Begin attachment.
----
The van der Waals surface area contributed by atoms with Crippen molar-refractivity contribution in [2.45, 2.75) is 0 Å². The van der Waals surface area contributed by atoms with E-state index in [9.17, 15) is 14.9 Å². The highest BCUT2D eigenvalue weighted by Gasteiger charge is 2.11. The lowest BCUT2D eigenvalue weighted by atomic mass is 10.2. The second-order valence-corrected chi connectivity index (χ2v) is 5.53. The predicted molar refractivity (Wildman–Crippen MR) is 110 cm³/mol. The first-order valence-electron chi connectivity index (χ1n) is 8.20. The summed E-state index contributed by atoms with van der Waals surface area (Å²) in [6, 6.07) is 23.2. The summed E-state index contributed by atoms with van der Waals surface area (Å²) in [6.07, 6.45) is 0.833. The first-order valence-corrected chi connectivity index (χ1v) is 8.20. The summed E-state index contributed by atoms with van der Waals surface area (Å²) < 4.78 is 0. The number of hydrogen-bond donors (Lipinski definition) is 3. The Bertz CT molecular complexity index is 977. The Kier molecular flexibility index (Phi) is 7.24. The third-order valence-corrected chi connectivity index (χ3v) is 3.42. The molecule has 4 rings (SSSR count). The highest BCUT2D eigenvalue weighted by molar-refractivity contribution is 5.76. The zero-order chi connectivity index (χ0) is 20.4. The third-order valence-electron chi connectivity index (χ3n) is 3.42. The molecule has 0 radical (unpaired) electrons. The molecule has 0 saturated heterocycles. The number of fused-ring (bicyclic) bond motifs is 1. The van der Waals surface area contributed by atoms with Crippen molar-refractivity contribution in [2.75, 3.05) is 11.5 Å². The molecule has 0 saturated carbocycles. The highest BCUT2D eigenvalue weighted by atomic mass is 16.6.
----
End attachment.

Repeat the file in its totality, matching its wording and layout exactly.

The van der Waals surface area contributed by atoms with Crippen molar-refractivity contribution in [2.45, 2.75) is 0 Å². The van der Waals surface area contributed by atoms with E-state index in [9.17, 15) is 14.9 Å². The highest BCUT2D eigenvalue weighted by Gasteiger charge is 2.11. The lowest BCUT2D eigenvalue weighted by atomic mass is 10.2. The second-order valence-corrected chi connectivity index (χ2v) is 5.53. The predicted molar refractivity (Wildman–Crippen MR) is 110 cm³/mol. The first-order valence-electron chi connectivity index (χ1n) is 8.20. The summed E-state index contributed by atoms with van der Waals surface area (Å²) in [6, 6.07) is 23.2. The summed E-state index contributed by atoms with van der Waals surface area (Å²) in [6.07, 6.45) is 0.833. The first-order valence-corrected chi connectivity index (χ1v) is 8.20. The summed E-state index contributed by atoms with van der Waals surface area (Å²) < 4.78 is 0. The number of hydrogen-bond donors (Lipinski definition) is 3. The Bertz CT molecular complexity index is 977. The Kier molecular flexibility index (Phi) is 7.24. The third-order valence-corrected chi connectivity index (χ3v) is 3.42. The molecule has 4 rings (SSSR count). The highest BCUT2D eigenvalue weighted by molar-refractivity contribution is 5.76. The zero-order chi connectivity index (χ0) is 20.4. The third-order valence-electron chi connectivity index (χ3n) is 3.42. The molecule has 0 radical (unpaired) electrons. The molecule has 0 saturated heterocycles. The number of fused-ring (bicyclic) bond motifs is 1. The van der Waals surface area contributed by atoms with Crippen molar-refractivity contribution in [2.75, 3.05) is 11.5 Å². The molecule has 0 saturated carbocycles. The highest BCUT2D eigenvalue weighted by atomic mass is 16.6.